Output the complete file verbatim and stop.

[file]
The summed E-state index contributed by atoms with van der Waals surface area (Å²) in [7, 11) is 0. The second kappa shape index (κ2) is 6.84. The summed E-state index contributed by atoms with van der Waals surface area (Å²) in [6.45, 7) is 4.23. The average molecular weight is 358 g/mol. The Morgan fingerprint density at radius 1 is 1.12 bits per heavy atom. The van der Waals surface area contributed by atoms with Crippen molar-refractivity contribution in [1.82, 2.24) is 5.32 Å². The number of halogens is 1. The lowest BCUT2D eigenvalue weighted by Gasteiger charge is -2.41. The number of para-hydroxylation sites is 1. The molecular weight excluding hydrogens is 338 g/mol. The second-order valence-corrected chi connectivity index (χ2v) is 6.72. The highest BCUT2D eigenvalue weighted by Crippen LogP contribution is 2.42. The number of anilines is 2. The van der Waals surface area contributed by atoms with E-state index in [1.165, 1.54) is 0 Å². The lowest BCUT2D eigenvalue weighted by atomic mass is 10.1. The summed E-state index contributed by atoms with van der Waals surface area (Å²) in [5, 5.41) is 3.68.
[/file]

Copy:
The summed E-state index contributed by atoms with van der Waals surface area (Å²) in [7, 11) is 0. The second kappa shape index (κ2) is 6.84. The summed E-state index contributed by atoms with van der Waals surface area (Å²) in [6.45, 7) is 4.23. The average molecular weight is 358 g/mol. The Morgan fingerprint density at radius 1 is 1.12 bits per heavy atom. The van der Waals surface area contributed by atoms with Crippen molar-refractivity contribution in [1.82, 2.24) is 5.32 Å². The number of halogens is 1. The lowest BCUT2D eigenvalue weighted by Gasteiger charge is -2.41. The number of para-hydroxylation sites is 1. The molecular weight excluding hydrogens is 338 g/mol. The second-order valence-corrected chi connectivity index (χ2v) is 6.72. The highest BCUT2D eigenvalue weighted by Crippen LogP contribution is 2.42. The number of anilines is 2. The van der Waals surface area contributed by atoms with E-state index in [1.165, 1.54) is 0 Å². The lowest BCUT2D eigenvalue weighted by atomic mass is 10.1. The summed E-state index contributed by atoms with van der Waals surface area (Å²) in [5, 5.41) is 3.68.